Let’s be frank—establishing a customer experience (CX) program’s return on investment (ROI) is one of the greatest challenges that CX practitioners and the organisations they serve face in the modern experience landscape.
Did you know, according to Forrester research, only 14% of CX Professionals strongly agreed that ROI from CX is well established in their firm?
Across all businesses, the entire C-Suite leadership team is looking to validate an experience program by understanding: what is the financial impact of my CX investment?
The dilemma we face as CX and EX professionals is that across our organisations people can rationalise the need and function of excellent customer experiences with relative ease. We easily create an “emotional connection” and take the leap of faith that our belief will be true.
However, at a business level, when we are looking to make decisions to invest more in our voice of customer and voice of employee programs, we as CX/EX professionals often struggle to show the return on the CX and EX investment and thus can miss out on further invested funds as the rational minds look to maximise returns on what is tangible.
Here are some suggestions I’ve put together to enable the organisation to be customer centric, but also to understand how that centricity adds value to the organisation beyond “emotional connection”.
First Up: Map Your Program to Economic Pillars
In order to prove business value, it’s essential to draw a line back to economic pillars. Here are a few examples of economic pillars that could be affected by your experience program:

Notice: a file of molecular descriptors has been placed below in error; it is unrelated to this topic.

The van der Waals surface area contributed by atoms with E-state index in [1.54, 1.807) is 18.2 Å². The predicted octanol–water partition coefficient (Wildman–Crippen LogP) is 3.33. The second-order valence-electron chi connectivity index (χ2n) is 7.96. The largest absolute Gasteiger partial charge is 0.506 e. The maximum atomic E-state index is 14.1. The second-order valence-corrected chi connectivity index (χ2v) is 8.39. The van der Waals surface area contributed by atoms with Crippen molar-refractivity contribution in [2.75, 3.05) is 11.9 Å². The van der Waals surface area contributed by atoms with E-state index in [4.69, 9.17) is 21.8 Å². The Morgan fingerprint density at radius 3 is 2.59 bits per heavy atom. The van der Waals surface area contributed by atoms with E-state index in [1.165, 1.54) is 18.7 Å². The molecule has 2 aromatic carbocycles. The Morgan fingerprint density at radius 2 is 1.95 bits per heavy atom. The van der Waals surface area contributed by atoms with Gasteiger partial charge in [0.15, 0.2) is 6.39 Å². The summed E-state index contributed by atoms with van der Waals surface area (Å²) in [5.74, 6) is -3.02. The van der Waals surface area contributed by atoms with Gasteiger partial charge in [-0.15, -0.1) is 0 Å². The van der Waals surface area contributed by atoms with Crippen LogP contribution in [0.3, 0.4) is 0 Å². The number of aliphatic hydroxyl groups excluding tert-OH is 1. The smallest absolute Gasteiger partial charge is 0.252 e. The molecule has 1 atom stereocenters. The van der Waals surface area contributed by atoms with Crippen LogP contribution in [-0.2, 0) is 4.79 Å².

- Customer Acquisition. Understand the market environment and changing consumer preferences.
- Customer Retention. Address organisational or procedural issues that negatively impact customer experience.
- Cross-sell and Upsell. Identify opportunities to expand loyalty and share of wallet within existing customer base.
- Minimise Costs. Find areas for achieving greater efficiency, eliminating unnecessary elements.
Next: Understand Your Driver Tree
While the industry conditions and expectations for a CX investment vary from one organisation to another, there are basic ingredients across the board that should be included in your benefits driver tree.
CX practitioners have a much greater chance of proving financial linkage between CX and ROI if they can demonstrate CX’s ability to increase revenue, decrease costs, and reduce capital.
These pillars are fundamental to how a company’s CEO and CFO manage a business (and how both shareholders and the broader market evaluate a brand’s future viability).
When looking at the wider driver tree there are some more common areas of focus the VoC programs can focus on like a reduction on failure demand costs, a reduction of churn, an increase in tenure and more—see graph below.
Finally: Build Your Financial ROI Roadmap
To win the minds of your executive leadership team, it’s really important for each listening post (i.e. survey program) to think about the related operational and finance measures already being used by the business and link to those so the program is relevant. In other words, you need a financial ROI roadmap to continually point back to.
For example, your roadmap might include steps to reduce repeat calls or reduce wait times. An in-person brand could be focused on sales, basket size, queue time. For an episode survey like onboarding, it could be increasing product/service uptake or reducing early tenure churn. Your organisation already has success metrics that it’s focused on. Find out what these are and draw a link.
Focus where you can on cost saving assumptions first, as these models are typically easier to defend than revenue based models (e.g. reducing churn, increasing share of wallet, increasing average tenure or LTV). They generally require less calculations, less assumptions, and less time to prove an impact. For example, failure demand—where you identify the issues that drive avoidable contacts into the organisation—can be much quicker to identify and act upon. Empowering frontline teams to deliver better outcomes, increasing engagement and reducing staff attrition (or turnover) is another. But something like proving the multiplier effect on acquisition (so how WOM drives new business) is often a lot harder.
For more ideas on building a business case for your CFO (or anyone else!) check out this guide of our most frequently asked questions.